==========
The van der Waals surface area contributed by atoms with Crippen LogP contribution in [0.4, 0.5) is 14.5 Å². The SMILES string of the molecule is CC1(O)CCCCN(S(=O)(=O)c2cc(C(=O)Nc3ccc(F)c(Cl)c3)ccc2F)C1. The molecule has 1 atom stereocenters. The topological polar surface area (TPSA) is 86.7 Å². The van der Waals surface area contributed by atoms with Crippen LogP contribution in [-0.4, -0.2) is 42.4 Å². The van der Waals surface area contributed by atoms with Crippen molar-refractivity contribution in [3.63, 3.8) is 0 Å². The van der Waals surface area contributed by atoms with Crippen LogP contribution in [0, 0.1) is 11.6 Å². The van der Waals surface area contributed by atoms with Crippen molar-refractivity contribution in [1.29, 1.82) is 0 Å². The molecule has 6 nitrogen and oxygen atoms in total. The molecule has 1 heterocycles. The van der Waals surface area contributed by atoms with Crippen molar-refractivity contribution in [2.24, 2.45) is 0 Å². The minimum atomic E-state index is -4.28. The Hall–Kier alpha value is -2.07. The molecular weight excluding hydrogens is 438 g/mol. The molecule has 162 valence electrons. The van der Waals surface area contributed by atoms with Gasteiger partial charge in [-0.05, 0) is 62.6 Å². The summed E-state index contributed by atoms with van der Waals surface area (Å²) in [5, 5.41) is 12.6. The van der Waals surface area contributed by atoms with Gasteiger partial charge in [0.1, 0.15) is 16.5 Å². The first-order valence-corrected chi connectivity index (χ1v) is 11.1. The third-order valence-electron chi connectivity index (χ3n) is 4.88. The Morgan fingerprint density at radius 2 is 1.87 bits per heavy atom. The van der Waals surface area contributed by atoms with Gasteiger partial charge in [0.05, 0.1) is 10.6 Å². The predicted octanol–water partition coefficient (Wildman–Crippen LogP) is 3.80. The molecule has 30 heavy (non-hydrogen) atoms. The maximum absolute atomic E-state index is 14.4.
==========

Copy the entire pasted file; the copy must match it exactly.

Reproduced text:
The van der Waals surface area contributed by atoms with Crippen LogP contribution in [0.4, 0.5) is 14.5 Å². The SMILES string of the molecule is CC1(O)CCCCN(S(=O)(=O)c2cc(C(=O)Nc3ccc(F)c(Cl)c3)ccc2F)C1. The molecule has 1 atom stereocenters. The topological polar surface area (TPSA) is 86.7 Å². The van der Waals surface area contributed by atoms with Crippen LogP contribution in [-0.4, -0.2) is 42.4 Å². The van der Waals surface area contributed by atoms with Crippen molar-refractivity contribution in [3.63, 3.8) is 0 Å². The van der Waals surface area contributed by atoms with Crippen LogP contribution in [0, 0.1) is 11.6 Å². The van der Waals surface area contributed by atoms with Crippen molar-refractivity contribution in [1.29, 1.82) is 0 Å². The molecule has 6 nitrogen and oxygen atoms in total. The molecule has 1 heterocycles. The van der Waals surface area contributed by atoms with Crippen molar-refractivity contribution in [2.24, 2.45) is 0 Å². The minimum atomic E-state index is -4.28. The Hall–Kier alpha value is -2.07. The molecular weight excluding hydrogens is 438 g/mol. The molecule has 162 valence electrons. The van der Waals surface area contributed by atoms with Gasteiger partial charge in [-0.05, 0) is 62.6 Å². The summed E-state index contributed by atoms with van der Waals surface area (Å²) in [5, 5.41) is 12.6. The van der Waals surface area contributed by atoms with Gasteiger partial charge in [0.1, 0.15) is 16.5 Å². The first-order valence-corrected chi connectivity index (χ1v) is 11.1. The third-order valence-electron chi connectivity index (χ3n) is 4.88. The Morgan fingerprint density at radius 2 is 1.87 bits per heavy atom. The van der Waals surface area contributed by atoms with Gasteiger partial charge in [0.05, 0.1) is 10.6 Å². The predicted octanol–water partition coefficient (Wildman–Crippen LogP) is 3.80. The molecule has 30 heavy (non-hydrogen) atoms. The maximum absolute atomic E-state index is 14.4.